Amy Cappellazzo, according to the New York Times, is Christies capitalistic curator who turns art into dollars. But in her recent interview, I see something a bit more spiritual in her personality. Why would she have a big crystal on her desk that she holds when on the phone or in a state of contemplation?
Here is a short excerpt of the crystal parts (of most interest to me....) of this interview:
“I believe in the power of objects,” she said, stating the credo of what may someday come to be down as Cappellazzism. “I am a pretty earthly creature myself, and I don’t have a lot of spiritual yearnings or distractions.”
Appropriately for someone so grounded in the material world, Ms. Cappellazzo has on her desk a hunk of terra firma itself: an attractive fist-size formation of quartz crystal. It is, as she will frankly admit, nothing special.
The crystal was given to her as a casual gift by an acquaintance; it has no sentimental value. She holds no beliefs that it channels new-age energy from the universe to her chakras. Clear quartz is a very common crystal, and her specimen has no marked trait to make it special: it’s not huge, or strikingly shaped, or colored, or perfectly clear. It does not have any facet that imbues quartz with value.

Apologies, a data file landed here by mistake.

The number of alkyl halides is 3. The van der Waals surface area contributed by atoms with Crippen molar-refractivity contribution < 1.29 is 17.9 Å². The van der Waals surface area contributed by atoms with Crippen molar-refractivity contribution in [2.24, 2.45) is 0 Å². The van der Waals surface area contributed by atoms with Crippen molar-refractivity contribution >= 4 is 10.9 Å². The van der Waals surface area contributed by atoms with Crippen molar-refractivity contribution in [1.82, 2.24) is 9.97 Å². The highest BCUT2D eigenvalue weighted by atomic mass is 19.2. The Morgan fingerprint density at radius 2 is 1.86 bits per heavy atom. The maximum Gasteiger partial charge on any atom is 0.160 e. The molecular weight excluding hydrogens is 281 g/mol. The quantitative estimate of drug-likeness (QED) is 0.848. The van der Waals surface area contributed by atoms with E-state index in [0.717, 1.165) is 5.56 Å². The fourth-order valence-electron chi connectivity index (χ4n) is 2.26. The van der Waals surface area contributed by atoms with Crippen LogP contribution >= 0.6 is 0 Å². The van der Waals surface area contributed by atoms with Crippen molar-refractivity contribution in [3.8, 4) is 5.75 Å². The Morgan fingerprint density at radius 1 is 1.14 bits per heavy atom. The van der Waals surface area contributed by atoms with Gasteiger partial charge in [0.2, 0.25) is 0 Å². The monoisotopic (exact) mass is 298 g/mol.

“It’s pretty modest,” she said. “In a way, it is a dumb rock. But that is sweet. I kind of like that. So the thing is, it is totally phenomenological. Like, it is something if I think so: this dumb rock could actually be imbued with tremendous power if I wanted it to be.”
Not that it doesn’t have its assets.
“It’s a good nervous fetish toy,” she said. “Sometimes I hold it when I am on the phone doing a deal or I have to really think about something long and hard. You kind of rub it. You wear it down a bit. It is also a little sharp, so it stings back at you, puts you in your place. And it never disappoints in terms of the way it looks. It is weighty and has presence, and it never gets dusty or fingerprinty. It requires nothing from me.”
So, mundane or not, the crystal is literally a touchstone for Ms. Cappellazzo’s brand of materialism: the belief that, simply put, only matter matters. Still, she went so far as to liken it to a rosary or mezuza, insofar as she is drawn to things that represent bigger ideas.